After Mack recovers from rescuing his older children from a canoe mishap, he realises his youngest daughter is missing. He tries to remain calm for a while, but as time wears on, he becomes more anxious – as first friends, and then the whole campground become involved.
Eventually a couple of young guys bring forth some information – they spotted a little girl in an old, military green truck leaving the campsite. He remembers seeing the driver shove the girl down on the seat, but thought maybe they were just playing. At this news, the sheriff is contacted, and road blocks get put in place.
The search team takes Mack back to the camp site, where Missy was last seen; to determine if anything is other than Mack remembers. There are signs of a struggle over by a tree, where Missy’s shoe and a red crayon are laying. And there is a ladybug pin on her coloring book. The pin proves to be significant to the FBI agent on the case – Special Agent Wikowsky. She says that, based on the five spots on the ladybug, this is the Little Ladykiller’s fifth murder. He tends to spot his targets a few days in advance, and waits for an opportunity to take them. The girls are always taken from campsites, the killer seems to be an excellent woodsman, and the bodies are never recovered.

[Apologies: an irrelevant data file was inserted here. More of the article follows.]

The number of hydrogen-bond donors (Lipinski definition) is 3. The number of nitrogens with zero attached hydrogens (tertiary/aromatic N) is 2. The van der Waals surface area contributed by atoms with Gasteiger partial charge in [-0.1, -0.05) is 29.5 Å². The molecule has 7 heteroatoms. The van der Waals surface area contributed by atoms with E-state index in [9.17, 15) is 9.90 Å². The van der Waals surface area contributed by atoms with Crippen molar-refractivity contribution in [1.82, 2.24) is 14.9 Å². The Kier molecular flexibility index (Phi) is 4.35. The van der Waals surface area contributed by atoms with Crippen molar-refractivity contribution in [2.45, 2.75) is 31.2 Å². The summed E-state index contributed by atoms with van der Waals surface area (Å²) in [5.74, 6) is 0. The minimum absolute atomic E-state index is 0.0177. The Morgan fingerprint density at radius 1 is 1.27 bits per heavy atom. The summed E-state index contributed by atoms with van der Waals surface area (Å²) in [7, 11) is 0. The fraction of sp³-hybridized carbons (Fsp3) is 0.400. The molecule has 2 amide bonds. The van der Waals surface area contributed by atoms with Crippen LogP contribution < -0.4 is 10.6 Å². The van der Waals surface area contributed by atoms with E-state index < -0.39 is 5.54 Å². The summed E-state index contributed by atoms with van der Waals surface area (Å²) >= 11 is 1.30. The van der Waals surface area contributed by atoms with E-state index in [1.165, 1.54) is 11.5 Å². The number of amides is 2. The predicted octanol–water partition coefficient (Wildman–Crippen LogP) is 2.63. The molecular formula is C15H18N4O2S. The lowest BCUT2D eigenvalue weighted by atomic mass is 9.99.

With this information, Mack loses it – and he contemplates the death of his daughter, the horror of it, and how he will possibly tell his wife. He wonders how this could have happened.
At five pm a promising report comes in from a roadblock – the vehicle has been spotted, and the various search teams set out. A tracker flashed a floodlight off a hubcap, barely visible on an old unnamed road, that was almost impossible to see. At the end of the road was a cabin. Mack is called in, to identify little Missy’s ripped and bloody red dress, laying next to the fire place.
The next few weeks are full of interviews, and the Great Sadness settles over the family. Mack and his wife Nan do well together, and are in some ways closer for the tragedy. She has not blamed Mack for their loss. Mack struggles with “If onlys”. It is three and a half years later, and there is a rift in Mack’s relationship with God that he is trying to ignore. So the note is of monumental importance. He wonders if God writes notes, and if so, why does He want Mack to go to the cabin? He feels toyed with, but realising he needs answers, determines to go to the cabin and find out what is going on….